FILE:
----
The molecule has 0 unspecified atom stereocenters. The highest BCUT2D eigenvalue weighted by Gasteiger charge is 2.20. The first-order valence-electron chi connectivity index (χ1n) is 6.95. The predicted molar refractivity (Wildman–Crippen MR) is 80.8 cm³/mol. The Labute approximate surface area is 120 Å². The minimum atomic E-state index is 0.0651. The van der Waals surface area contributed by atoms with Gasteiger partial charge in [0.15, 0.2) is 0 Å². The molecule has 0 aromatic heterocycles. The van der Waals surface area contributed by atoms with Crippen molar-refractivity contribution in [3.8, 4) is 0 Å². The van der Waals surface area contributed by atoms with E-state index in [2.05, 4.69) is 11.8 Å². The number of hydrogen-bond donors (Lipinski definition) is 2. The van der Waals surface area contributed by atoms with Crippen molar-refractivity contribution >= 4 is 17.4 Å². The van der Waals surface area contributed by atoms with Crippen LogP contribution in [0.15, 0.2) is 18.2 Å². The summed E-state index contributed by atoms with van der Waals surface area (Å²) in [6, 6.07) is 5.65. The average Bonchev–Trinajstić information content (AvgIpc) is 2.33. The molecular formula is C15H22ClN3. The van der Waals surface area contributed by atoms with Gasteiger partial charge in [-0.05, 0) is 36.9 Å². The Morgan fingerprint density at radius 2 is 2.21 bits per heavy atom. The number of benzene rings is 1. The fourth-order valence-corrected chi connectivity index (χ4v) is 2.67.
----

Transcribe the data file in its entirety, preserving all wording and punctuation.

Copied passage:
The molecule has 0 unspecified atom stereocenters. The highest BCUT2D eigenvalue weighted by Gasteiger charge is 2.20. The first-order valence-electron chi connectivity index (χ1n) is 6.95. The predicted molar refractivity (Wildman–Crippen MR) is 80.8 cm³/mol. The Labute approximate surface area is 120 Å². The minimum atomic E-state index is 0.0651. The van der Waals surface area contributed by atoms with Gasteiger partial charge in [0.15, 0.2) is 0 Å². The molecule has 0 aromatic heterocycles. The van der Waals surface area contributed by atoms with Crippen molar-refractivity contribution in [3.8, 4) is 0 Å². The van der Waals surface area contributed by atoms with E-state index in [2.05, 4.69) is 11.8 Å². The number of hydrogen-bond donors (Lipinski definition) is 2. The van der Waals surface area contributed by atoms with Crippen molar-refractivity contribution >= 4 is 17.4 Å². The van der Waals surface area contributed by atoms with Crippen LogP contribution in [0.15, 0.2) is 18.2 Å². The summed E-state index contributed by atoms with van der Waals surface area (Å²) in [6, 6.07) is 5.65. The average Bonchev–Trinajstić information content (AvgIpc) is 2.33. The molecular formula is C15H22ClN3. The van der Waals surface area contributed by atoms with Gasteiger partial charge in [-0.05, 0) is 36.9 Å². The Morgan fingerprint density at radius 2 is 2.21 bits per heavy atom. The number of benzene rings is 1. The fourth-order valence-corrected chi connectivity index (χ4v) is 2.67.